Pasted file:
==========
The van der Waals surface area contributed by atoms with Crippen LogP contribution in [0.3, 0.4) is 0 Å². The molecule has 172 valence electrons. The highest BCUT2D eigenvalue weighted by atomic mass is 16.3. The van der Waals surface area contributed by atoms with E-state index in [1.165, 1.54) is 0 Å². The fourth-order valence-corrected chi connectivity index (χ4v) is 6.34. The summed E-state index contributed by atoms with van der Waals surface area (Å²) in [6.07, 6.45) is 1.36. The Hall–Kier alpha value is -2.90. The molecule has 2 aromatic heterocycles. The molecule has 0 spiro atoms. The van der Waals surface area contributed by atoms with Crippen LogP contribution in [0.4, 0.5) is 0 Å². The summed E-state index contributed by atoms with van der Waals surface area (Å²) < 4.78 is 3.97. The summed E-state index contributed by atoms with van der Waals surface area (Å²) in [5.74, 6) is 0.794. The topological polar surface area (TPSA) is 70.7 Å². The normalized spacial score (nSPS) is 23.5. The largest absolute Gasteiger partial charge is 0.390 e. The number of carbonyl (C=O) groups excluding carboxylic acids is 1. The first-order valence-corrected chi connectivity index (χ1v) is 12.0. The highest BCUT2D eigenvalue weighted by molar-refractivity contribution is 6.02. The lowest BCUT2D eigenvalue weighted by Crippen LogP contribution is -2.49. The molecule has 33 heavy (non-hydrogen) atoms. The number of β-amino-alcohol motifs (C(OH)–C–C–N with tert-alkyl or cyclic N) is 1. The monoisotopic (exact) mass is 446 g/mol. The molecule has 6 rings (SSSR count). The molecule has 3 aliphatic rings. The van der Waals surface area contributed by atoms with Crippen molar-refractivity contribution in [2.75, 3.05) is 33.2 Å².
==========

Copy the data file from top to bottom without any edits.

The van der Waals surface area contributed by atoms with Crippen LogP contribution in [0.3, 0.4) is 0 Å². The molecule has 172 valence electrons. The highest BCUT2D eigenvalue weighted by atomic mass is 16.3. The van der Waals surface area contributed by atoms with E-state index in [1.165, 1.54) is 0 Å². The fourth-order valence-corrected chi connectivity index (χ4v) is 6.34. The summed E-state index contributed by atoms with van der Waals surface area (Å²) in [6.07, 6.45) is 1.36. The Hall–Kier alpha value is -2.90. The molecule has 2 aromatic heterocycles. The molecule has 0 spiro atoms. The van der Waals surface area contributed by atoms with Crippen LogP contribution in [0.4, 0.5) is 0 Å². The summed E-state index contributed by atoms with van der Waals surface area (Å²) < 4.78 is 3.97. The summed E-state index contributed by atoms with van der Waals surface area (Å²) in [5.74, 6) is 0.794. The topological polar surface area (TPSA) is 70.7 Å². The normalized spacial score (nSPS) is 23.5. The largest absolute Gasteiger partial charge is 0.390 e. The number of carbonyl (C=O) groups excluding carboxylic acids is 1. The first-order valence-corrected chi connectivity index (χ1v) is 12.0. The highest BCUT2D eigenvalue weighted by molar-refractivity contribution is 6.02. The lowest BCUT2D eigenvalue weighted by Crippen LogP contribution is -2.49. The molecule has 33 heavy (non-hydrogen) atoms. The number of β-amino-alcohol motifs (C(OH)–C–C–N with tert-alkyl or cyclic N) is 1. The monoisotopic (exact) mass is 446 g/mol. The molecule has 6 rings (SSSR count). The molecule has 3 aliphatic rings. The van der Waals surface area contributed by atoms with Crippen molar-refractivity contribution in [2.75, 3.05) is 33.2 Å².